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Descended from England's mediaeval warhorse known as the Great Horse, which was later called the English Black, was England's most magnificent looking heavy horse. Developed by crossing imported Flanders and Friesian horses with native stock to produce a military mount first and then a farm and general draught horse. The introduction of the term 'blacks' for these heavy horses is attributed to oliver Cromwell, and was probably used originally to describe the imported Friesians, which are always black in color. The Fen country was the main breeding area for the English Black and the Midland shires of Leicestershire, Lincolnshire, Derbyshire and Staffordshire, from which the breed eventually took its name. Early on the breed showed regional variations, horses bred in the Fens tending to be bigger, heavier and somewhat coarser than those from the "shires". Derbyshire and Leicestershire produced predominantly black horses and Staffordshire horses were more often brown. Around the late nineteenth century is when the breeding of these horses became formalized, as a result of he publication of the first stud book. A breed society was set up in 1878 under the title of the Old English Cart Horse Society. In 1884 the name was changed to Shire Horse Society and the breed has ben known the Shire ever since. After the formation of the breed society the Shire went from strength to strength competing with great success in the leading agricultural shows of the time and attracting the interest of foreign buyers. Shire horses were soon being exported as far as North and South America, Russia, and Australia. They also became a big part of life in Britain. With there qualities of strength, stamina, soundness and good temperament, these gentle horses could be seen plowing land, hauling timber and pulling farm wagons, railway vans, brewers drays and coal carts. You can still see these horses today plowing land and pulling brewers drays on short haul routines in cities.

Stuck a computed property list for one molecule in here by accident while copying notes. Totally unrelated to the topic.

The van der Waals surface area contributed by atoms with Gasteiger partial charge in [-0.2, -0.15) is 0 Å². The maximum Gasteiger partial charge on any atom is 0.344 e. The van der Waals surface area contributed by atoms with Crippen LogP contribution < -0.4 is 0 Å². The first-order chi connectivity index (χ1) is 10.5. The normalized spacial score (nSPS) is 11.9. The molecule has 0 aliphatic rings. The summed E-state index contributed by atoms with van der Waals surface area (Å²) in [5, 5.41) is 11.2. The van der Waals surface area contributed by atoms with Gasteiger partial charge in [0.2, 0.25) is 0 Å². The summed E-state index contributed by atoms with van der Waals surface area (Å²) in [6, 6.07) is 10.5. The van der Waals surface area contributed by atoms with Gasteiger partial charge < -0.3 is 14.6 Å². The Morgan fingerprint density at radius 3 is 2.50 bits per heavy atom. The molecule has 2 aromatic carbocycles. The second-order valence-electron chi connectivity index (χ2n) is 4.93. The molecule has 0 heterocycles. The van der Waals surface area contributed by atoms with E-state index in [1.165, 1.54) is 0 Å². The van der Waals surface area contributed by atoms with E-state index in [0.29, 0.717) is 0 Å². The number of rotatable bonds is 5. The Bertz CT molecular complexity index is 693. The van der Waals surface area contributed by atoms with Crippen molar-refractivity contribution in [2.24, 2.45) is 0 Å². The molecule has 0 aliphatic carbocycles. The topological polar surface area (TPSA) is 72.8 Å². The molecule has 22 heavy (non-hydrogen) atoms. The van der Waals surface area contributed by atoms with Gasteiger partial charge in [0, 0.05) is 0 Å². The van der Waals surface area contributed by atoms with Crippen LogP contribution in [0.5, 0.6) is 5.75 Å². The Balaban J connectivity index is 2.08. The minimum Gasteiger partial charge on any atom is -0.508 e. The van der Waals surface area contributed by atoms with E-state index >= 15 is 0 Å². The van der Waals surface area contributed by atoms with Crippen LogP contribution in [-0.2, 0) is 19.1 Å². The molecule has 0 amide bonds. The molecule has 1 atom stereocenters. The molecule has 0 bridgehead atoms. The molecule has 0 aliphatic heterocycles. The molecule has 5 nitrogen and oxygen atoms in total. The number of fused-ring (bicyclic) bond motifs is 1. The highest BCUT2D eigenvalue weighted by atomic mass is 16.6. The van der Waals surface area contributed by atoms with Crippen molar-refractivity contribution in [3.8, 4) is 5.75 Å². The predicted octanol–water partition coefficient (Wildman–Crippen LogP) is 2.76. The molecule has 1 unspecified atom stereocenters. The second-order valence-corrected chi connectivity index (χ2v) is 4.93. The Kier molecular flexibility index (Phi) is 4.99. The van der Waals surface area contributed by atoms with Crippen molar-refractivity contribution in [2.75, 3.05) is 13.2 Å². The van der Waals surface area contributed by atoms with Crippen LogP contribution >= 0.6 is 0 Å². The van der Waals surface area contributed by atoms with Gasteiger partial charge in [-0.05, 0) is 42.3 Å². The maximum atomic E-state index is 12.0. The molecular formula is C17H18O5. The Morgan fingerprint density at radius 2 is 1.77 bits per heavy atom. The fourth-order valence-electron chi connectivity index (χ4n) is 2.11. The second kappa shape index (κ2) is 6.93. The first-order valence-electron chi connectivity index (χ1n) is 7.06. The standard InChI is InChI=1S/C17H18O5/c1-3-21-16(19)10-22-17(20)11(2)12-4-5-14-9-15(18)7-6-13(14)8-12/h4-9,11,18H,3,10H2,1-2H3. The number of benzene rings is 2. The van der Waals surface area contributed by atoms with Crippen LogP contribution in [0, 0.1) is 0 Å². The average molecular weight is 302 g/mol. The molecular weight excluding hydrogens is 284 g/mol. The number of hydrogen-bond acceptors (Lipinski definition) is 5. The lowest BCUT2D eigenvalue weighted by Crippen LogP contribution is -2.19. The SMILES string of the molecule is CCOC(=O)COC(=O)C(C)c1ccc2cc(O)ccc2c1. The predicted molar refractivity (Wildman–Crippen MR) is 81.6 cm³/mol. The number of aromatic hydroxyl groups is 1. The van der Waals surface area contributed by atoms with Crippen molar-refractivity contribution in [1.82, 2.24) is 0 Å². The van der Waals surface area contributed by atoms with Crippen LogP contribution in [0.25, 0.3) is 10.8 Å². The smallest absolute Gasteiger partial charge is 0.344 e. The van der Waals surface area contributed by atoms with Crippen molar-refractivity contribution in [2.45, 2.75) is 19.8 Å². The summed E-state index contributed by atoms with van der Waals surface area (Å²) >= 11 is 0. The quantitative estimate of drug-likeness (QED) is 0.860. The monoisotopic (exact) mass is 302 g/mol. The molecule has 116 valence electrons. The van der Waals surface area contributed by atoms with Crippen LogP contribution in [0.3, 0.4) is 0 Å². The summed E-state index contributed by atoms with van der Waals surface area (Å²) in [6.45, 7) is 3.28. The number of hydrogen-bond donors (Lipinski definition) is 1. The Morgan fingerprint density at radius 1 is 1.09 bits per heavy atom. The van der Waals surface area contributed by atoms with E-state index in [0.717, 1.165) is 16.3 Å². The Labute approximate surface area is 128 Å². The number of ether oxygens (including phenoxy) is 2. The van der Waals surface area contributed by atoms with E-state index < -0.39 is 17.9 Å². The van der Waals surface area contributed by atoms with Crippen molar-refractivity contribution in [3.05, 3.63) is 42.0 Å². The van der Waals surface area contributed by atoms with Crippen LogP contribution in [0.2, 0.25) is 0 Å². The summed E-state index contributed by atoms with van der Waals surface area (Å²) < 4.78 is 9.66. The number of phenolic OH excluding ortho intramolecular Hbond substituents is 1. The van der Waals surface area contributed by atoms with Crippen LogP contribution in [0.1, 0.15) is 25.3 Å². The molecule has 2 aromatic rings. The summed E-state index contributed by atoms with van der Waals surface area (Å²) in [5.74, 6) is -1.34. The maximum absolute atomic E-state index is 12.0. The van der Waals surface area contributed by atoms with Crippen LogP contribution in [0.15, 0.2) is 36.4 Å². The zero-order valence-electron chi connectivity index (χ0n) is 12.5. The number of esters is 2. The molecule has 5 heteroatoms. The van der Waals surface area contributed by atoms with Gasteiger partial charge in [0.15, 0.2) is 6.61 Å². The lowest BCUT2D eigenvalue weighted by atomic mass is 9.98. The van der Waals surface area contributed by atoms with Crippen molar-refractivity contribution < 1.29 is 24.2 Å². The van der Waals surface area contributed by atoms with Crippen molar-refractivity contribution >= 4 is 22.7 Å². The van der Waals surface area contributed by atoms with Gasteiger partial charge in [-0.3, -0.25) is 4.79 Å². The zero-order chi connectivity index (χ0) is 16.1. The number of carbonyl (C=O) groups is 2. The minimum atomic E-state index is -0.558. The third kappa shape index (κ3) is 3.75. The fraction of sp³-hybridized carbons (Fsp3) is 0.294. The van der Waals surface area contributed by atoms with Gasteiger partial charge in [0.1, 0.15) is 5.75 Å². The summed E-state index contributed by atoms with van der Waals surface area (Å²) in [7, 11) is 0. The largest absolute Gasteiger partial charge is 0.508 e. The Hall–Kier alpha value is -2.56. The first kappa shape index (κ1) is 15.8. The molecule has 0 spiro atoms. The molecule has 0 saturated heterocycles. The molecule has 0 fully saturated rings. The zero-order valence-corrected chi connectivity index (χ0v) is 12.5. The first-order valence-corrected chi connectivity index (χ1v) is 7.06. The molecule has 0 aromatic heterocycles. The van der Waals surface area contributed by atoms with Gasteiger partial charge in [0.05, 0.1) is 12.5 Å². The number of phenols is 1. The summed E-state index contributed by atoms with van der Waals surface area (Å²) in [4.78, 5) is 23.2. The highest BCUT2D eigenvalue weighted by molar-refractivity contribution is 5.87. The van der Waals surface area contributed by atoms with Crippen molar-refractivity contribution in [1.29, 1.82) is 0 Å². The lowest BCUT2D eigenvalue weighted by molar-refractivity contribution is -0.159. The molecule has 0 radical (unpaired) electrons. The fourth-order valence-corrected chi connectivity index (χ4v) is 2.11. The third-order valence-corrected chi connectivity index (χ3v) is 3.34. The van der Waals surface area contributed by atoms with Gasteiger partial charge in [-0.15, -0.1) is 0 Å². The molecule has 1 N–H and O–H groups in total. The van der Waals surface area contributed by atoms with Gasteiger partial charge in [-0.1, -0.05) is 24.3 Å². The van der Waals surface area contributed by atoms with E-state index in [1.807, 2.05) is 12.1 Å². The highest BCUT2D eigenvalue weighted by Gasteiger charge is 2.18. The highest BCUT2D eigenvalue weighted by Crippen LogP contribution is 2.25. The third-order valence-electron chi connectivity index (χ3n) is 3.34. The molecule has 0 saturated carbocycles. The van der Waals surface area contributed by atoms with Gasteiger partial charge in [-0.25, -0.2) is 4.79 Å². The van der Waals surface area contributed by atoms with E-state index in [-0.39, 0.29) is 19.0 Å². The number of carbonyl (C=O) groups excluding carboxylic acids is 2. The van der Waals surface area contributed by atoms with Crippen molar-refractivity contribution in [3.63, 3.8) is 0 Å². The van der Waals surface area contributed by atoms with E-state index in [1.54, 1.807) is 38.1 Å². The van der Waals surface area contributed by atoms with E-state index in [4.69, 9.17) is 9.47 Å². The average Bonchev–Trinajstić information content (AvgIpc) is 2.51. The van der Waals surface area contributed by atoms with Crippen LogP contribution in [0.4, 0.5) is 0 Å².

||Lean head (not to big not to small), wide between the eyes, slightly Roman nose, large, predominant and long, lean, sharp, sensitive ears; fairly, long, slightly arched neck; deep, oblique shoulders, wide enough to support a collar; short, strong, muscular back, broad chest and wide, sweeping, muscular hindquarters with well let-down thighs; clean hard limbs with 11-12 inches (28-30cm) of bone and broad, deep, flat hocks, set at the correct angle for leverage; fine, straight, silky feather; deep solid feet with thick walls and open coronets.
Stallions 16.2-17.2, Mares 16-17hh
(hh= Hands High, one hand is 4 inches)
||black, brown, bay or gray
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